Aid work as a business?

Have aid and development work become a commercial business? Aid organizations are in many areas enforced to act similar as a profit business, to keep up with customers’ behavior and requirements. Two points that are getting more similar to a profit-making business is that aid organizations have needed to adapt strategies for marketing and the way how to promote their achievement. Within a profit and aid company/organization results are highly important but the kind of results are different. The customers are highly important for both and they have achievement strategies for marketing and promotion. Both categories of customers want quality for their money. Therefore, it is important to see donors as customers. This have led the developing aid work to use similar strategy as a commercial company to make sure that the donors will continue to contribute with funding’s. In the same way as a company needs to show a positive result to stay on the market, aid organizations need to do the same to keep the donors. It is not only about showing the result, it is also about using different ICTs (Internet Communication Technologies) to keep up with the relevant media that the society uses. Not only to promote their work, but to report what actually is being done and what they have archived. Specially in today’s society where transparency is highly important to be recognized as trustworthy.

Following trends are important to stay relevant and be able to “make the customer want it”, or in this case make the people feel like it is obvious that they should be a donor. This is necessary in order to keep donors and gain new ones. It is needed to understand the costumers path in social media to be able to grab their attention and to offer the customer the right “product” that appeals them. Different forms of marketing to address a broader target should be used, but the information can differ depending on target and the technology that are used. There are benefits of embrace new technology and use it strategically, even for non-profit organizations. One example of this is shown in a research done a couple of years a ago. The research showed that over 63 % of the people that open emails in their phone close them if they are not responsive (adjusted for the screens format and size). It also showed that 41% of the emails that were sent was opened in a smartphone (Szabo, 2013).  This shows the importance of using right technology to be able to deliver a message, in this case in the format of an email. I believe that these numbers have increased as time has passed by and we are using the phones and tablets wider today.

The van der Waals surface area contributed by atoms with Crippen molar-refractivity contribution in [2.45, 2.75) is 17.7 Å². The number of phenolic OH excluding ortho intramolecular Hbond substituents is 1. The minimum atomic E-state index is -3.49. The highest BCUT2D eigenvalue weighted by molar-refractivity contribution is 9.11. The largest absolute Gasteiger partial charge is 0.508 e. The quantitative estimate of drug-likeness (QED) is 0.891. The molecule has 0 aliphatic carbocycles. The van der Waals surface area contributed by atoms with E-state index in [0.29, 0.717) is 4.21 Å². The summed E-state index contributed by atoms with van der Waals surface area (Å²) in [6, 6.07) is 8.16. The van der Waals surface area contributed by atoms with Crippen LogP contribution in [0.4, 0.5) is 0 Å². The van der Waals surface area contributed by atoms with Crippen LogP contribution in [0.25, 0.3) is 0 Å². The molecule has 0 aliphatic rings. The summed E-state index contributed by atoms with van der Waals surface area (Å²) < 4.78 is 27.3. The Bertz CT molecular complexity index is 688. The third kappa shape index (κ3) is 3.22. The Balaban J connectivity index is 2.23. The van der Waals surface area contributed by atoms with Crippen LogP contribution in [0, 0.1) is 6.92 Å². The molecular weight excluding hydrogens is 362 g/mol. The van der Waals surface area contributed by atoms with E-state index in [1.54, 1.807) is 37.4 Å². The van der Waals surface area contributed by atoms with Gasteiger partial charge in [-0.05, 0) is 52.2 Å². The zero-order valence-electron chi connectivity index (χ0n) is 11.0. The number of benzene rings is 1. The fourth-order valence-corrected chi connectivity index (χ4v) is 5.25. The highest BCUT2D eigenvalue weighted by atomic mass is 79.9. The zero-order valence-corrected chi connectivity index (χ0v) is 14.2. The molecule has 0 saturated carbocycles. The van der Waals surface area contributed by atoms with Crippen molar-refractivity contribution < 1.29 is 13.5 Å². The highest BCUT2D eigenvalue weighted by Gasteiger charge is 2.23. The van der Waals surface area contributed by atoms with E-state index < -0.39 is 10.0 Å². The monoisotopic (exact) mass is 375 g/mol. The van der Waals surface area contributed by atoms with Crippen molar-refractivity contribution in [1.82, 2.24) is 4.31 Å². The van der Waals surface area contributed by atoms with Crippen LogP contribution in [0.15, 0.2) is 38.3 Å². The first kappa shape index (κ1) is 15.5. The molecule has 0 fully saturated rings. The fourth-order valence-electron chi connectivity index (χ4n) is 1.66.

Facebook posts made by MSF – In the left one MSF is telling that aid is needed and in the right one they give an example on how they work.

To use internet and mobile to advertise is essential to meet the target groups on their field. Advertisements appears often in for example my social media channels, which I think have to do with that I am searching and reading on internet a lot about development and that the internet is trying to match my interests with suitable commercials or suggestions. A method commonly used where companies buy a service to optimize the views of the advertise. This shows that the aid and development needs marketing as much as any other company to retrain customers (donors) and are using the same methods and tools. The part that divides commercial business advertisements from aid and development is that their advertisement in social media are more focused on showing what the organization have achieved or that your involvement can contribute to development. Often playing on feelings and morals but that is hard to stay away from the subject is aid.